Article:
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little more use of a country life than to live, but field-flowers, and considering how I over again the pleasures of Oxford and your spend my time, they can scarce do othercompany."

wise." “— I aim at rendering my letters as odd 156. The Gamester. and fantastical as possible, but when I write Shenstone says—“I never yet had any to a person of your elegant character, my opinion of the genius of Mr. Moore, and I compliments degenerate into downright hardly think I shall alter my sentiments on truths."

account of this performance."

175. Oct. 25, 1753. Miss F-R to Shenstone. 1745.

“I am now in some sort of doubt conP. 13. “Mrs. A. says, though you cut off cerning my snuff-box, whether to have it your hair, she believes your ears will re

repaired in the cheapest way, with a figured main, and wishes nothing so much as an

tortoise-shell on the top, and a plain toropportunity to pinch 'em.”

toise-shell on the bottom; or to exchange 17. “ Tell Mrs. A. my ears make great

the gold of it, and have a figured tortoiseshoots, and such as may tempt her hand

shell box with a gold rim, like yours with a egregiously : but if I am metamorphosed gilt one, only in the shape of an oblong into an Ass entirely, I will come and sere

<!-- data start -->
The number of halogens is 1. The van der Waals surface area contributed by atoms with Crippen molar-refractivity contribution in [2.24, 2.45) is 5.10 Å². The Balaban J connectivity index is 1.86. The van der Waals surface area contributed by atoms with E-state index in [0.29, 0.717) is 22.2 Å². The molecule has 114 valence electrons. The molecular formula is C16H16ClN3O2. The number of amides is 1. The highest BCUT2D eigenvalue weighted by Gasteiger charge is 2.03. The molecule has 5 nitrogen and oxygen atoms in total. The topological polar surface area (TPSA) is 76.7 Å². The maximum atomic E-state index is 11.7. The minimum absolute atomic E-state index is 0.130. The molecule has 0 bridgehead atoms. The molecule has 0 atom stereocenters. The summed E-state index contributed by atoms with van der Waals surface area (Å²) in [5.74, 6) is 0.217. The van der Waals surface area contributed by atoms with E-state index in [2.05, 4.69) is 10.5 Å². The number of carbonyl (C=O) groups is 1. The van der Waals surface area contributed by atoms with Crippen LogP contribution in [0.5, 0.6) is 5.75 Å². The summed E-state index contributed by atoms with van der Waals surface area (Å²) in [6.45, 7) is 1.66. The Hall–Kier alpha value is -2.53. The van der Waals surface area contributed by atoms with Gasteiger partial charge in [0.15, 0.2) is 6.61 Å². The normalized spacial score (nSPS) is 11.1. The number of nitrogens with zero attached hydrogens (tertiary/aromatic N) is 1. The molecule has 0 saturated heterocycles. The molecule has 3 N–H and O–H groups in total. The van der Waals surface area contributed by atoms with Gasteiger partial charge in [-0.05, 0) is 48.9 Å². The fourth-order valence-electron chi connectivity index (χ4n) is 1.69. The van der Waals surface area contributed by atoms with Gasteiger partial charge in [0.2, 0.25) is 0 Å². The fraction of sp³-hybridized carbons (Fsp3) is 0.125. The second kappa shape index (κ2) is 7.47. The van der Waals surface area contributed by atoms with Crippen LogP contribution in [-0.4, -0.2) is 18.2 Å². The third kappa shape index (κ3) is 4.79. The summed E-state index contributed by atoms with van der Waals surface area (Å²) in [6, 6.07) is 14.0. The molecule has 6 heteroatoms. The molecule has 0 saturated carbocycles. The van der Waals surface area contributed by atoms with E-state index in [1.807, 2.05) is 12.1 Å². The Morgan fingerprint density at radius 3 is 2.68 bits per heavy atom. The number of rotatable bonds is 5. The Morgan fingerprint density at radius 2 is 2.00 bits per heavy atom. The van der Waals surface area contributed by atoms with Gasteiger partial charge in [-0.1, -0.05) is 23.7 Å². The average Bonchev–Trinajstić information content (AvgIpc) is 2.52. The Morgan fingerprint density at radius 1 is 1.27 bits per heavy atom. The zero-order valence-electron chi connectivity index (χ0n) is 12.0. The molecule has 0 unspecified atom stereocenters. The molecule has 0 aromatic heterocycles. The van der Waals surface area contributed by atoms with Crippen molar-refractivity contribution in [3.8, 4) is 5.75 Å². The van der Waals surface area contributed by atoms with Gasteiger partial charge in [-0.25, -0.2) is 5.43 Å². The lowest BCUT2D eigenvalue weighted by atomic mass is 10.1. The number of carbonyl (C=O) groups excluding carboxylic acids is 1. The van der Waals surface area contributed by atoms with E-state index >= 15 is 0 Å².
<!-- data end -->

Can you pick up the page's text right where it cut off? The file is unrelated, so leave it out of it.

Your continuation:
square, a little rounded at the corners. I nade her in a morning, when she has been

should have no thoughts of this, but that my up late the night before."

own seems too little and unmanly." 51. “ during the winter season he de

191. “I am, as the phrase is, deeply pescribes himself, as being, --without any af- netrated by the civility of your neighfectation—the dallest of the sons of men,'

bour." altogether in what ‘I think they call Swiss

227. March 21, 1755, to Graves. Meditation, that is, thinking upon no

“ There is nothing that I can less forgive thing.""

the world than your want of leisure. Do